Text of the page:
The Domestic Substances List (DSL) and the Non-Domestic Substances List (NDSL) Are Not the Same

 In Product Safety, Regulatory Affairs

By: Kirsten Alcock, Manager of Product Safety, email

Products that are intended for sale within Canada must meet the requirements of a variety of different regulations. There are a multitude of questions you must ask yourself before you import these products into Canada and when you are formulating new products intended for sale into Canada. The first question you must ask yourself –  Are your chemicals listed on the Domestic Substances List (DSL)?

One of my biggest pet peeves on a supplier SDS is when the regulatory section states the following:

The chemicals are listed on the DSL or NDSL list.

Well, which one is it? Are all ingredients on the DSL? Or are there some chemicals that are NOT on the DSL list? Are they on the NDSL list?

If you are a company that creates software to create SDS, please consider changing the way you state this on a Safety Data Sheet. Knowledge of the chemicals being imported into Canada is important. In Canada, we have two DISTINCT lists.

Back in May 4 of 1994, Environment and Climate Change Canada published the Domestic Substances List (DSL) in Part II of the Canada Gazette. The DSL list at that point in time was an inventory of approximately 23 000 substances manufactured in, imported into, or used within Canada on a commercial scale. According to the current website, there are approximately 12 updates per year to add, update or delete substances from this list.

Under the Canadian Environmental Protections Act (CEPA), all chemical substances imported to, or manufactured within Canada must be assessed for risk to human health as well as the environment. Any substance not included on the DSL is considered a New Substance and is subject to the New Substance Notification Regulations (NSNR). The NSNR applies to chemicals, polymers, biochemicals, biopolymers, and animate products of biotechnology (living organisms) such as bacteria, fungi, and genetically modified fish and livestock.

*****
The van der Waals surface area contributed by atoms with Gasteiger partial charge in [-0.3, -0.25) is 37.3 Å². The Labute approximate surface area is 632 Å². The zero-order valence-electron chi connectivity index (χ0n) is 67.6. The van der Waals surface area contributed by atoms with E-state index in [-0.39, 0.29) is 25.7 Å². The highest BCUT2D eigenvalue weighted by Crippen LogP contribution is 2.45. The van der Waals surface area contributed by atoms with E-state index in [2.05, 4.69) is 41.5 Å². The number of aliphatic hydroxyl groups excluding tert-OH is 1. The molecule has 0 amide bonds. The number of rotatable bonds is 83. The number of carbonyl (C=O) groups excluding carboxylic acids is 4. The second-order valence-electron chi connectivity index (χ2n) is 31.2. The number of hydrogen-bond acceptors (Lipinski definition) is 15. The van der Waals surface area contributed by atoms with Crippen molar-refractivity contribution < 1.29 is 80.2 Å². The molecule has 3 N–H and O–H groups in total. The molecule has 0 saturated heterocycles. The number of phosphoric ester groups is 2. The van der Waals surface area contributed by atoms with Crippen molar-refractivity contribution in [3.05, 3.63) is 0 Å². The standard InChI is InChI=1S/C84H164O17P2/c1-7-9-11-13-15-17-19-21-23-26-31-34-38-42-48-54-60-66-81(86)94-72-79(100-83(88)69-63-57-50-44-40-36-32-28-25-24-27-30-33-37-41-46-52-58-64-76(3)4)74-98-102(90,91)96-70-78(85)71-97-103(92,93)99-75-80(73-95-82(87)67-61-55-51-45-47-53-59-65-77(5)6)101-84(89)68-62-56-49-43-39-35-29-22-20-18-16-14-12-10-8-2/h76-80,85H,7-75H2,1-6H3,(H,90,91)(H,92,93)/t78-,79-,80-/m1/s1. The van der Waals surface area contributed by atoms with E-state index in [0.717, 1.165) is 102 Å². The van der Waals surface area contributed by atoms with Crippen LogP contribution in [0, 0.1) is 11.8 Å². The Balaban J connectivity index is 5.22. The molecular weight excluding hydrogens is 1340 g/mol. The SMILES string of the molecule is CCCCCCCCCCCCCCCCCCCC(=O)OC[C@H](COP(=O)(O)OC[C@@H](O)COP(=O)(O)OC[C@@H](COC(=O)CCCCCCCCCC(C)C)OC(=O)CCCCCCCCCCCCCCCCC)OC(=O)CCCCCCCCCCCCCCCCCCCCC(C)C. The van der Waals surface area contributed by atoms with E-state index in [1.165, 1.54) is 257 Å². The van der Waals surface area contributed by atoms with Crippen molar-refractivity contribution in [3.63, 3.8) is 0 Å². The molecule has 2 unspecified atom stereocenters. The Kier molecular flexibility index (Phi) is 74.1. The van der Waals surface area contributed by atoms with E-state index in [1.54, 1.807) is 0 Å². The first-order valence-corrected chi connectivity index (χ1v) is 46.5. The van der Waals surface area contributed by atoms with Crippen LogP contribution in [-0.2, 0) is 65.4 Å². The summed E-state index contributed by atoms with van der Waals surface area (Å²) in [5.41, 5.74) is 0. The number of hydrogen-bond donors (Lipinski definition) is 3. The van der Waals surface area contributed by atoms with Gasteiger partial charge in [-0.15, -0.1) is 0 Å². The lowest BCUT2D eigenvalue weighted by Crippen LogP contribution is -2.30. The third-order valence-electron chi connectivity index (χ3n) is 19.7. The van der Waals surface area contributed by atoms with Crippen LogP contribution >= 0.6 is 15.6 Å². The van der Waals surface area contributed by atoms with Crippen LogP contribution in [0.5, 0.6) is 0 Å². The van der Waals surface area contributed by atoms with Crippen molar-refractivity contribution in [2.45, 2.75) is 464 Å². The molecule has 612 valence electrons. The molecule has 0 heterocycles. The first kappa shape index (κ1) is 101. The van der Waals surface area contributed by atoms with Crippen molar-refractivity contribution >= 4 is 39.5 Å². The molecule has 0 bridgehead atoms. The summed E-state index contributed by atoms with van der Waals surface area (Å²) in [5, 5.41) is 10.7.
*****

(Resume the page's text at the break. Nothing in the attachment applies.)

It is crucial that the DSL status is determined prior to importation as there may be notification requirements depending on what you plan to import.

One important thing to note and understand is that although a chemical may be on the EINECS list within Europe or on the TSCA list for the US, does not mean that it is on the DSL for Canada. Your chemicals should be checked for compliance before importation and if possible while in the formulation stage.

It is highly recommended that you check with your suppliers ahead of time to ensure you know the status of the individual ingredients within your product and if your supplier SDSs indicate the statement I discussed earlier, obtain a letter in writing indicating the status of the ingredients.

If you need help understanding the difference between the two lists, would like us to check the lists while in the formulation stage or need help with the notification process, let us know.

Note that checking the DSL is part of our SDS and CCCR Consumer Label consulting service. We will look over the formulation received and let you know the status.

Contact:
Dell Tech
Kirsten Alcock, B.Sc. (Hons) 
Manager, Product Safety Group
519-858-5074
kirsten@delltech.com


Dell Tech has provided professional, confidential consulting services to the chemical specialty

industry in Canada, the USA, Europe, and Asia for the last 40 years.

Contact us today for more information.

 

www.delltech.com

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